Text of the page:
Tag Archives: COVID-19

Scarice Will Recommend End To Mask Mandate

Superintendent of Schools Thomas Scarice says:

As the week comes to a close, I would like to share the latest update on the Governor’s Executive Order mandating universal masking in schools. There are a number of steps involved, and I will outline below in detail.

The Governor’s Recommendation and the CT Legislative Process

The statewide mask mandate for schools in Connecticut is set to expire at midnight on February 15. On February 7 Governor Lamont held a press conference, and with the support of the state Department of Public Health,  he recommended that the statewide mask mandate in Connecticut schools extend to February 28. Under the Governor’s recommended proposal, local school districts would have the authority to make decisions about mask requirements in schools.

Yesterday, the state House of Representatives voted to extend the current school mask requirements until February 28, after which local communities will determine their own school masking requirements.

The Senate is scheduled to act on this legislation on February 14. It is expected they will follow suit. and that the current state mandate requiring masks in schools will expire on February 28.

With these decisions and actions at the state level, I would like to make our school community aware that public transportation, i.e. school buses, continues to be governed by federal requirements for universal masking and the actions of the Governor and legislature do not change federal requirements. Unless there is action at the federal level, masks will continue to be required on our buses.

It is still uncertain at this time what the rules and public health guidance will be for masking in local school districts when the governor’s emergency powers expire and the State Senate takes final action. Therefore, at this time, it would be premature for us to make a final determination regarding masking in our schools. Yet all signs appear to indicate that this state universal masking requirement will sunset on February 28.

Next Steps – Superintendent’s Recommendation to End the Mask Mandate

In the coming days, as these final pieces of information are provided at the state level, I will continue to consult with our local health district and medical advisor. I intend to make a recommendation to the Board of Education at their anticipated special meeting  on Wednesday February 16 to end the mask mandate in the Westport Public Schools when permitted at the state level, perhaps as early as February 28.    

The governor’s recommendation, supported by the Department of Public Health, indicates that universal masking is not a necessary public health intervention at this point in time. Vaccination rates in our community, even across our student population, are among the highest in the state. In addition, as a result of the widespread infection rate of the Omicron variant, many have also developed natural immunity.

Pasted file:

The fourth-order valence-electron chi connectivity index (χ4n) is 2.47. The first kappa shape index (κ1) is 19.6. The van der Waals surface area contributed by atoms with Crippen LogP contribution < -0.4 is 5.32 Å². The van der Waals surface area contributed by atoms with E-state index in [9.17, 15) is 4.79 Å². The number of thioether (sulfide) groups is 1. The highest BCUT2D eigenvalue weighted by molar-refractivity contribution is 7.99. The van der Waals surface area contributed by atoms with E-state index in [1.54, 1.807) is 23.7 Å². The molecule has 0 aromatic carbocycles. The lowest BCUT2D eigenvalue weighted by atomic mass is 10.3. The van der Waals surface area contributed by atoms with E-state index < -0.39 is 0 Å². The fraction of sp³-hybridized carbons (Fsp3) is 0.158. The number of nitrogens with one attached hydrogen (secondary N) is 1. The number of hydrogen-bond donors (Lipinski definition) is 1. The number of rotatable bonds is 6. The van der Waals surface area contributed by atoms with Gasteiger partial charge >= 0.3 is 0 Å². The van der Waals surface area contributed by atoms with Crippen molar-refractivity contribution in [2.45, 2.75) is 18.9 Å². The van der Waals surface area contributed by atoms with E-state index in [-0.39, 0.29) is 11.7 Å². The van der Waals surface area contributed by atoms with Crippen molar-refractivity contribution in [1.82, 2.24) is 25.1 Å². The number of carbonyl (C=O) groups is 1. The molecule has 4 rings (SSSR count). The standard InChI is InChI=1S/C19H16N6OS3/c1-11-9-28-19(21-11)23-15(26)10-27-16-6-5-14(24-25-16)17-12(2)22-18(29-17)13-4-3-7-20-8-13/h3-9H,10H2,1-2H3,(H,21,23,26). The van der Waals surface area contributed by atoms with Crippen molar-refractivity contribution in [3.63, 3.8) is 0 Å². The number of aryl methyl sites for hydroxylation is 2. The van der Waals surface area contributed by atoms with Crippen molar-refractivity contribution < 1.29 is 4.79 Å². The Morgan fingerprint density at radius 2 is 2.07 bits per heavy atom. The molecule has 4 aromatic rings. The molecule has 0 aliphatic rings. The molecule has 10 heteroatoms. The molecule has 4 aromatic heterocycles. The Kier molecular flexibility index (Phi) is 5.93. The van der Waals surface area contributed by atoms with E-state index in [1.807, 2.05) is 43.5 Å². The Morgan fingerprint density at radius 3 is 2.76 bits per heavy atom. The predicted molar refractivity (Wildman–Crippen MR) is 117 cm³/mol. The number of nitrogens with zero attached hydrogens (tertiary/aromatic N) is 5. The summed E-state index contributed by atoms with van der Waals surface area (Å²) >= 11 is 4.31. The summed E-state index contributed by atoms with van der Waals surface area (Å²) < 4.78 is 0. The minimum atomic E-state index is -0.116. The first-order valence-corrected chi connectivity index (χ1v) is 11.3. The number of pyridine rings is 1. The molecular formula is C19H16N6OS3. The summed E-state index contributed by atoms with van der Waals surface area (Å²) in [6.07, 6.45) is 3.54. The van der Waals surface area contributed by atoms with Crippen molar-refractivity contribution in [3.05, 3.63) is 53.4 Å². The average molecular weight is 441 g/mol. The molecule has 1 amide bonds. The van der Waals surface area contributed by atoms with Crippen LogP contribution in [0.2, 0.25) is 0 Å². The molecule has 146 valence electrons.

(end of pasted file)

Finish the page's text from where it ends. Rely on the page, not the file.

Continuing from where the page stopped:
Daily infection rates have dropped precipitously over the past few weeks as noted by our daily reports.  Notably, our daily case rates are reported for the entire school community population, which is over 5,000 students, and approximately 1,000 employees. We have averaged just over 5 new daily cases out of over 6,000 individuals this week. Furthermore, our recent weekly serial testing of 539 students surfaced only 2 positive cases on Monday.

All of these factors influence my final recommendation to the Board of Education to end the mask mandate in our schools.

However, there are many considerations we must take into account with any elimination of the universal masking mandate. It is important to note as the pandemic continues to evolve, it will be necessary to maintain mitigating measures. Ventilation, social distancing, hand hygiene, weekly testing, and self-isolation when testing positive, all continue to be effective means in controlling virus spread. We will continue to implement these measures to the extent possible.

Consideration for Others

Along with many issues in the modern world, the pandemic, vaccines, and masking, have become polarizing topics. It is not lost on me that while many rightfully feel ready to move forward, there are those in our community who experienced traumatic hardships and have lost loved ones during these past two years. It is our responsibility to be sensitive to those students we serve who have been most significantly affected by the pandemic.

On Thursday I met with the district administrative team, all principals, assistant principals and coordinators. We discussed the importance of supporting each and every one of our students as we approach the next phase of the pandemic.   At some point, perhaps as soon as February 28, families will make decisions for their children with regards to masking. When that happens, we are committed to supporting the personal choice of each individual student and staff member, and to protecting everyone in our school community from unwelcome comments and behaviors. To that end, we will be providing resources and talking points next week as a support.

We will continue to carefully monitor case rates and attendance and evaluate any new guidance issued by the Connecticut Department of Public Health. Adjustments to our approach will be made as necessary.

Schools’ COVID Update: Teachers’ Masks, Visitors And More